Exservan (Riluzole Oral Film) for ALS

Last updated January 10, 2023, by Teresa Carvalho, MS

✅ Fact-checked by Inês Martins, PhD


What is Exservan for ALS?

Exservan (riluzole oral film) is an oral treatment designed to slow the progression of amyotrophic lateral sclerosis (ALS). Its film formulation offers an alternative to riluzole tablets for patients who have trouble swallowing.

The therapy was developed by Aquestive Therapeutics, but Mitsubishi Tanabe Pharma America is solely responsible for marketing Exservan in the U.S.

Exservan is sold as a film that dissolves on top of the tongue, but the active ingredient in it is also available in other formulations, including as a tablet called Rilutek. Generics also  are available.

How does Exservan work?

ALS is a neurodegenerative disease characterized by the degeneration and death of motor neurons, the nerve cells that control voluntary muscle movements.

As these neurons are lost, muscles no longer receive signals that tell them to contract, leading to muscle weakness and atrophy. This results in severe disability including difficulty swallowing, which complicates the ingestion of oral tablets and suspensions.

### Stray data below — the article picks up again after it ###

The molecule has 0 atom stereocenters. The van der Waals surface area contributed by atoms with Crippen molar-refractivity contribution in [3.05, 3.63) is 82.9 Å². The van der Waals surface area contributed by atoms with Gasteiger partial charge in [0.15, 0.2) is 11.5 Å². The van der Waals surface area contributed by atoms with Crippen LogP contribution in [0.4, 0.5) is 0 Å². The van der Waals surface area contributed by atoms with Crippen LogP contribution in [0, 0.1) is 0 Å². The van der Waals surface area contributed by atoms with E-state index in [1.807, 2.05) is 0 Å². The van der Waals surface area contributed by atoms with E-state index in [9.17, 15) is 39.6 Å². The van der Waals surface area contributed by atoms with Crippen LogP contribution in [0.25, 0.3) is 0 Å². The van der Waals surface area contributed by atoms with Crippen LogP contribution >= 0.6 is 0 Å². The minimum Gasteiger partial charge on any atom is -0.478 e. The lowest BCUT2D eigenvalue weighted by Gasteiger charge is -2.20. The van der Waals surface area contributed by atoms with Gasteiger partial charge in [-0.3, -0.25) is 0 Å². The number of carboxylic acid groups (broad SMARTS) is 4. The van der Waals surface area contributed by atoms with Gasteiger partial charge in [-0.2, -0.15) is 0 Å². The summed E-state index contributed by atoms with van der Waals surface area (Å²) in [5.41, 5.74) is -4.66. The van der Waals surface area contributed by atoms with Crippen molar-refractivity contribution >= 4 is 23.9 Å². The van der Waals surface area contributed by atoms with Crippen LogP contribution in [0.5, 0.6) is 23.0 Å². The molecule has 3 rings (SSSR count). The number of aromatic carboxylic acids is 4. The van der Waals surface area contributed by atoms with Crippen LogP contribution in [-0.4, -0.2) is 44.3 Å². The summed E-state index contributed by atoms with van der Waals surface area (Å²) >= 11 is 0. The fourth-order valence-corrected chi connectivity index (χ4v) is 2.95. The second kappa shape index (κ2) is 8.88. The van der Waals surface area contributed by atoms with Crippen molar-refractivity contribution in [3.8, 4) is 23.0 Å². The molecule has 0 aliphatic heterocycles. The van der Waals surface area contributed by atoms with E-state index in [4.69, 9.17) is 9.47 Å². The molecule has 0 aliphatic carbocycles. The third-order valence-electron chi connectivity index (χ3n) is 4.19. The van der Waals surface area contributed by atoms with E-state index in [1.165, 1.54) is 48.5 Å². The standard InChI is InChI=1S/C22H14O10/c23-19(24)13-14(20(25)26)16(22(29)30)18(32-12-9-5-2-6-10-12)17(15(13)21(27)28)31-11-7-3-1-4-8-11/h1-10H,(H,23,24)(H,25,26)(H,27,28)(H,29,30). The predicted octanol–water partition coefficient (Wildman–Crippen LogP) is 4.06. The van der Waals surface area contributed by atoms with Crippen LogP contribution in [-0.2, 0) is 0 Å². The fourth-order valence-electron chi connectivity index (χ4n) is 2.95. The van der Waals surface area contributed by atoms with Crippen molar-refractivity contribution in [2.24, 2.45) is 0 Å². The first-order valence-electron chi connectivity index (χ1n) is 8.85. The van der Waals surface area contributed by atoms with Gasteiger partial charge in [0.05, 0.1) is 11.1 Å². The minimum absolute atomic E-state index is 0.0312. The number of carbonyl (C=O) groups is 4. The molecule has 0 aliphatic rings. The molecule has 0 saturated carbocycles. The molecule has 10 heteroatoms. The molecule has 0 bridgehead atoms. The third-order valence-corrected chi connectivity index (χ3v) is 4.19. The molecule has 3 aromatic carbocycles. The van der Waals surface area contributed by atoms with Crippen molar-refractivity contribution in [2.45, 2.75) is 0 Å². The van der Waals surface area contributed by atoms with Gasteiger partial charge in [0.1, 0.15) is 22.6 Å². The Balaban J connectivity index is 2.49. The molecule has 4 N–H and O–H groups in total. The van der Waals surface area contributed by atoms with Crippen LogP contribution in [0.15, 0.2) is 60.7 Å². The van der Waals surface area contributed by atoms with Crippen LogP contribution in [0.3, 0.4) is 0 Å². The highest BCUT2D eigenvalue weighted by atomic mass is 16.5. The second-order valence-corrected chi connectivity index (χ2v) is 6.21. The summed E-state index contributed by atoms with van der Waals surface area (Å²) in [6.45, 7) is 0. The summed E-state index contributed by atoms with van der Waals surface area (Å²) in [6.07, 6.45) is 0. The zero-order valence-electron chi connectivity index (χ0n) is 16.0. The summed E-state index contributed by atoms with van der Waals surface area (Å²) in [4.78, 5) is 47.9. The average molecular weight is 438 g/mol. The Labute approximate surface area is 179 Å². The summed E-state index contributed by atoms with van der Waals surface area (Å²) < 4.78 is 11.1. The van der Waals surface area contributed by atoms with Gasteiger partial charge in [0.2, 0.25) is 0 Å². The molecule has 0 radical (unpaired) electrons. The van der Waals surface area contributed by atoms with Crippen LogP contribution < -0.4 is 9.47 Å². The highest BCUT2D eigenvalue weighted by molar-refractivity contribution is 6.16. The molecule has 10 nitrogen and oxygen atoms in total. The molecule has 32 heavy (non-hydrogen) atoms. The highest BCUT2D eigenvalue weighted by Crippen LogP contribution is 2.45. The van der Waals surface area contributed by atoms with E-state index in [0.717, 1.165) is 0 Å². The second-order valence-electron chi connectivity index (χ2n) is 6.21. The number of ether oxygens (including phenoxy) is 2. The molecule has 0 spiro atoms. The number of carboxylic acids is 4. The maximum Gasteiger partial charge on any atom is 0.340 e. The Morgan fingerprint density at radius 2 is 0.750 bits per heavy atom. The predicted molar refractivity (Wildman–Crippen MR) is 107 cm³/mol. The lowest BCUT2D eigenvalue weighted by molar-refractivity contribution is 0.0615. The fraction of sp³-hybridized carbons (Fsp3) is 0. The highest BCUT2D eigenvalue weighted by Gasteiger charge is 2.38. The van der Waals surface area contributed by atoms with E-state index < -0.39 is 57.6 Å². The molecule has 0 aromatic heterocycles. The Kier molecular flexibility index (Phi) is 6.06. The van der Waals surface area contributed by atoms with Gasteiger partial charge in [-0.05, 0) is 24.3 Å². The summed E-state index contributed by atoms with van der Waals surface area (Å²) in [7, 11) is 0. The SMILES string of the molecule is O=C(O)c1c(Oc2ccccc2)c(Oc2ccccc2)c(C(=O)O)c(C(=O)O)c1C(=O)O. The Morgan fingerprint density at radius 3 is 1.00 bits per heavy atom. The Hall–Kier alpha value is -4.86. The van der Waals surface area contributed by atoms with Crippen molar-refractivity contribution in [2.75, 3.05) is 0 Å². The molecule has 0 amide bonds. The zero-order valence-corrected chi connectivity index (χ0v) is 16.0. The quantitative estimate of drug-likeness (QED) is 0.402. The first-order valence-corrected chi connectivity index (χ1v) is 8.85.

Although Exservan’s exact mechanism of action is not fully understood, it’s thought to slow ALS progression by blocking glutamate signaling.

Glutamate is a neurotransmitter, or chemical messenger, released by nerve cells to transmit nerve signals. While necessary for nerve cell communication, excessive glutamate can result in nerve cell overactivation and contribute to their premature death.

In addition to preventing glutamate-induced nerve damage, Exservan also seems to reduce the accumulation of toxic TDP-43 proteins in nerve cells, a hallmark of the disease that’s observed in about 97% of ALS cases.

Who can use Exservan?

The U.S. Food and Drug Administration (FDA) approved Exservan in 2019 for treating ALS patients, providing an alternative riluzole therapy for those who have difficulty swallowing.

The therapy is not approved in outside the U.S. Under agreements with Aquestive, Zambon Pharma is responsible for the regulatory approval and marketing of Exservan in the European Union, and Haisco Pharmaceuticals is advancing the therapy in China.

Who should not use Exservan?

Exservan is not recommended for people with severe allergies to either riluzole or any other component in the medication. It also should not be used in patients with elevated levels of liver enzymes.

How is Exservan administered in ALS?

Exservan is available in orange rectangular-shaped films that contain 50 mg of the active medication. The dissolving films have a honey lemon flavor and are printed with “R50” in white on one side.

The recommended dose is 50 mg, taken as one oral film twice a day. The medication is placed on top of the tongue and completely dissolves in about two minutes with saliva, which may be swallowed normally.

Exservan should be taken at least an hour before and two hours after any meal, and must not be cut or split. Patients also are advised not to ingest any liquids and to refrain from chewing, spitting, or talking while the film dissolves.

Exservan in clinical trials